Phoenix, AZ (October 31, 2018) With only 6 days remaining until Election Day, over 1.2 million ballots have already been cast in Arizona. Shattering past midterm election turnout figures for the state, these early ballot returns reveal major trends that will continue to play out through Election Day.
The major takeaways for current ballot returns are:
- Republican ballot advantage far ahead of 2016: On this same day in 2016 – a Presidential election year – 1,228,936 ballots had been returned, with the Republican Ballot Advantage being +6.4% percentage points, with a margin of 79,180 ballots. With a larger ballot advantage of +9.4% this cycle and a margin of 114,512 ballots, the statewide ballot advantage is likely to see only minor shifts, barring any unprecedented Democratic return numbers in the final week.
- Democratic voters holding their ballots longer than 2016: Democratic voters are holding onto their ballots longer than in 2016, averaging 12.44 days compared to 11.36 days in 2016, but shorter than their 13.26 day average in 2014. Meanwhile, Republican voters aren’t holding onto their ballots as long, sitting at an average of 11.76 days compared with 11.97 days in 2016 and 13.48 in 2014.
- Older voters far outnumber young and middle-aged voters: Voter ages 55+ outnumber those under 55 by a 2:1 margin.
- New voters spilt among parties: Republicans hold a 34.04% share of the 88,700 new voters who have cast a ballot, compared to 34.31% Democrats and 29.75% Independents.
According to analysis of AZ-08 special election results, new Arizona voter registration figures, and various pundits, 2018 was projected to be a “blue wave” year. However, as Arizona has historically cast almost two-thirds of its ballots early, a blue wave scenario is looking increasingly unlikely. Gaming out the remainder of early ballot returns, any potential downward shift in the Republican ballot advantage will be offset by their 100,000+ ballot advantage.
Looking at the number of ballots requested, Democrats have seen a higher request rate from their registered voters at 78.9% compared to 77.4% of registered Republicans. This two-point spread is up 1.1 percentage points from the 2016 cycle. However, as we saw in 2016, this disparity is minimized by Arizona having more registered Republicans than Democrats. Turning to returned ballots, Republicans currently hold a statewide turnout percentage of 36.7% compared to 32.0% of registered Democratic voters.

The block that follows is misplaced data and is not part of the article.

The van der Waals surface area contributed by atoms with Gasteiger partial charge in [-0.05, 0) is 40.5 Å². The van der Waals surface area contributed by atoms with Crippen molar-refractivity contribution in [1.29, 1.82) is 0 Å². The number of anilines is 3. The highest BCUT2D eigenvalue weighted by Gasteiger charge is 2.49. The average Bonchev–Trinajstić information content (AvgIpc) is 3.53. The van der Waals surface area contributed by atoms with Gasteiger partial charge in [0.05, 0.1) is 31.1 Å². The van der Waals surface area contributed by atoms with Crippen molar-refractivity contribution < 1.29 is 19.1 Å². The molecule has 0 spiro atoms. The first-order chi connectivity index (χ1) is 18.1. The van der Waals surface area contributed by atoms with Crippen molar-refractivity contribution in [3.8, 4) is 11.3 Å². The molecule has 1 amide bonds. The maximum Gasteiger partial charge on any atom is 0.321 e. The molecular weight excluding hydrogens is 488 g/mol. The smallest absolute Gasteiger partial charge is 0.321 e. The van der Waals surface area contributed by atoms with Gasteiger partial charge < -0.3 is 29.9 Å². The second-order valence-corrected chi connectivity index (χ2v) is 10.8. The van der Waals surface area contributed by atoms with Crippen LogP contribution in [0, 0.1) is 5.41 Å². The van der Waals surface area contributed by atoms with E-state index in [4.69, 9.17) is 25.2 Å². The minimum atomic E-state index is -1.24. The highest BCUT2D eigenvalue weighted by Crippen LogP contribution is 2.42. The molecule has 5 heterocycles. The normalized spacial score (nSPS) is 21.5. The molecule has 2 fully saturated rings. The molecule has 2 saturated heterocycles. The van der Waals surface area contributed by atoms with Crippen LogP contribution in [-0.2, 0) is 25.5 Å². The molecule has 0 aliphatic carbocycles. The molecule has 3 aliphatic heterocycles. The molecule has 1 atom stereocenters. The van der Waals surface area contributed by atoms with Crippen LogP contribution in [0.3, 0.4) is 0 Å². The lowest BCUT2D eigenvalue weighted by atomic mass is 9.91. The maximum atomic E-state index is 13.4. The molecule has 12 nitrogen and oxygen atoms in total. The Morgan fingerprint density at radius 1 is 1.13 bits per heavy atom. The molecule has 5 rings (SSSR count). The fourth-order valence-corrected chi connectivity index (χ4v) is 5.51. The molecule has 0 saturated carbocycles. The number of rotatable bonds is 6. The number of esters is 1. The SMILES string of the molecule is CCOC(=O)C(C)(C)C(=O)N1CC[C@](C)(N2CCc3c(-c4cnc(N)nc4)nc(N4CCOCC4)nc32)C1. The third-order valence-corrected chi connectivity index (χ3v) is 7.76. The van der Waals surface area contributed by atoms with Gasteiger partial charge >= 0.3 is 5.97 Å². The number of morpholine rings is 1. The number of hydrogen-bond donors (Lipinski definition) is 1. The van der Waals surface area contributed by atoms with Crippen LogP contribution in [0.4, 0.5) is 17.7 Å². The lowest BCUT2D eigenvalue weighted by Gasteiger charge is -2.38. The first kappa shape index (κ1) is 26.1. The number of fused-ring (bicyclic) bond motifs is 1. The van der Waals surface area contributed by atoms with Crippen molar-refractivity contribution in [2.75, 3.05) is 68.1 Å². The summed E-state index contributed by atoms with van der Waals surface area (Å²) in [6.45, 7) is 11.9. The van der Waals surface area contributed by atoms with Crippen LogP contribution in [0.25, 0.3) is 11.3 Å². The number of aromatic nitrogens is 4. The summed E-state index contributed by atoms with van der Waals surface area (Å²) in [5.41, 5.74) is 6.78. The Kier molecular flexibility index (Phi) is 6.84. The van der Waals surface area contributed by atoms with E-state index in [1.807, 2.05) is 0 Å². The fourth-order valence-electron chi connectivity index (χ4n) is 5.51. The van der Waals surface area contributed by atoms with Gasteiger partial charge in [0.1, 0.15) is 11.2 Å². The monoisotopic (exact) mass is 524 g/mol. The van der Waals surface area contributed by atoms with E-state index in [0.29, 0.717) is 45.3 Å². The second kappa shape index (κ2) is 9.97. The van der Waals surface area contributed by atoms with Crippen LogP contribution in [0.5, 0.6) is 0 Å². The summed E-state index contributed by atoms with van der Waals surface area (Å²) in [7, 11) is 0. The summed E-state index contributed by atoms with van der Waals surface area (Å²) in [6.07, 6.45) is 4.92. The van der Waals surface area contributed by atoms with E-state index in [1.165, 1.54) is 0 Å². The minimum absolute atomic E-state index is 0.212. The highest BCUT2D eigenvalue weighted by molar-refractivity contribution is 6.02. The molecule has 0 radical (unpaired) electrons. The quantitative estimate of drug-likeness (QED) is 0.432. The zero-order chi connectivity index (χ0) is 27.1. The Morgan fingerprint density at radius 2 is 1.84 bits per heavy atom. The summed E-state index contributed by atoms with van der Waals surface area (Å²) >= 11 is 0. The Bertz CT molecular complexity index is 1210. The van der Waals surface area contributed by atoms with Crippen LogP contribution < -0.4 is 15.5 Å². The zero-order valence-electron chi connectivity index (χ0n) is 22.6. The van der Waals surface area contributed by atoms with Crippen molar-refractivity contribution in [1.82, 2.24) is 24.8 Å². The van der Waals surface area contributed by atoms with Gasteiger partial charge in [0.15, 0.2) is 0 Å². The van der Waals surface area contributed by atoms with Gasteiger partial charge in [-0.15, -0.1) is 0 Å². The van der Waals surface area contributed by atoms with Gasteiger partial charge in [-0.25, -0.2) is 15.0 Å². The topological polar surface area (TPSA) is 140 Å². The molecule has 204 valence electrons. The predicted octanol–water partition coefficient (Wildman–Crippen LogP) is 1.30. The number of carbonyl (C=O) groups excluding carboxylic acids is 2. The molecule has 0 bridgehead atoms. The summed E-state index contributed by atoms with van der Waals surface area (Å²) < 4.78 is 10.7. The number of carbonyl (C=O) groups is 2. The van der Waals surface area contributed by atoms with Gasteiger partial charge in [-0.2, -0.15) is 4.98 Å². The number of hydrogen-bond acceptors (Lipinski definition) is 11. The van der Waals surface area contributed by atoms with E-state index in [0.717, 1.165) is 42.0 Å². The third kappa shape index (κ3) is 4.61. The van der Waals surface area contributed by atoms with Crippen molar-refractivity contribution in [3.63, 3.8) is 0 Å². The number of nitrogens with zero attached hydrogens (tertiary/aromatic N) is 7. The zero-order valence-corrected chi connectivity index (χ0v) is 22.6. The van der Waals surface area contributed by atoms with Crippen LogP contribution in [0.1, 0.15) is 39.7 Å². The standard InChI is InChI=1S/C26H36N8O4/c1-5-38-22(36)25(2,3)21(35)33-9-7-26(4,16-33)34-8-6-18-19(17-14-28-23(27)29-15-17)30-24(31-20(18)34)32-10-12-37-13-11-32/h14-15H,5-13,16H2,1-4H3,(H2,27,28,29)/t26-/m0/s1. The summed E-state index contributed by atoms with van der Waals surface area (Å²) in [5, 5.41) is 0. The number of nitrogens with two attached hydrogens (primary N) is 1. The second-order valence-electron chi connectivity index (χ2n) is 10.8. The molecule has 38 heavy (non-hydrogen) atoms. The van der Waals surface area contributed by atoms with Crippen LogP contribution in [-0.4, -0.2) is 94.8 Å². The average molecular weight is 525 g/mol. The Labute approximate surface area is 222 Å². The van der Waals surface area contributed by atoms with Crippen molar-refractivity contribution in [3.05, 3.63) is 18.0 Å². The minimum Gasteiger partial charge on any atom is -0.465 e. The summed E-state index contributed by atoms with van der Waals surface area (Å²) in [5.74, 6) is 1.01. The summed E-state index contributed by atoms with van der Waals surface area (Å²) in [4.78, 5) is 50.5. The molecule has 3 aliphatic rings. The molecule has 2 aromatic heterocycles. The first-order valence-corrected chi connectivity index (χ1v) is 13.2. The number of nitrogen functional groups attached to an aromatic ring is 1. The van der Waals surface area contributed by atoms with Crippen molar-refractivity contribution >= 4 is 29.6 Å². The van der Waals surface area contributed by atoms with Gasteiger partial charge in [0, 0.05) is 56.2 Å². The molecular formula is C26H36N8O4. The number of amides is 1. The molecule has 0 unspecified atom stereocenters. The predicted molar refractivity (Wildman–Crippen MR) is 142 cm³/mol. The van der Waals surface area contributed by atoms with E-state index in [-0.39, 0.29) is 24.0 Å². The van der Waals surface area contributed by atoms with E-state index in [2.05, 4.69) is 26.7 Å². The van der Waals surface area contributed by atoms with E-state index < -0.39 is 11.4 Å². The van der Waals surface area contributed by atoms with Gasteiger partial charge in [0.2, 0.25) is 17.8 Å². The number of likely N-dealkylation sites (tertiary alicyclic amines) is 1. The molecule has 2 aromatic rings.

New and Frequent Voters
With every election cycle, there is a push to get new voters* to mail-in ballots and show up on Election Day. So far, new voters are only making up 7.15% of total returned ballots. With just fewer than 20% of these 88,700 voters being under the age of 24, a wave of freshly registered young voters does not appear to be returning ballots. Across Arizona’s Congressional Districts, the top concentration of these new voters is in AZ-08 and AZ-05, at 14.93% and 14.54% of the 88,700 voters. At the other end of the spectrum, voters who have voted in all of the past four general elections are a staggering 584,100 of returned ballots and are mostly Republican, with the GOP having a 48.57% share.
*New voters are voters who have not voted in any of the last four general elections.
Election Day Voters
With today being the last day for voters to turn in early ballots and the last major early ballot reports coming out by the end of the week, the focus is turning to Election Day voters. Registered voters who have not requested an early ballot total about 1.2 million. Republicans still hold the advantage here with 27.27% of these voters being registered Republicans. If we look specifically at voters who are likely to turn out based on their general election voting history, the Republican advantage grows to +23.5 percentage points as they have a 50.88% share of these 122,637 voters who have voted in all of the previous four elections. The highest concentration of these voters is in Arizona’s Congressional Districts 02 and 04, with just over 11,000 of these highly likely voters being registered Republicans.
The possibility of early ballots being returned at polling places on November 6th also presents yet another large group of potential voters, totaling just above 1.4 million. These remaining ballots have a slight Democratic advantage, with Democrats holding a 32.95% share compared to a Republican 32.04% share. Looking just at highly likely voters who have voted in three or four of the past four general elections, this advantage flips with the Republican advantage growing to 11.85 points at a 43.96% share of 436,670 ballots.
George Khalaf, President of Data Orbital, issued the following statement: “We started this year anticipating a blue wave scenario with pundits predicting Republicans would have a 4-5% ballot advantage. But now, as we look at early voting, it’s very clear that this blue wave scenario just isn’t happening. Total turnout numbers are only slightly below 2016, which is even more instructive than the current Republican ballot advantage. The record turnout is causing the total raw Republican ballot advantage to be much higher than both 2016 and 2014, giving Republicans a strong advantage going into election day. Since they make up a little more than 50% of likely Election Day voters, it is going to be very difficult for Democrats to turn that advantage around.”
Overall, we are looking at a record-turnout election where both Republicans and Democrats are energized to vote. Over the next six days, we will continue to track returns and trends to better predict election day results. Follow the daily updates at dataorbital.com.
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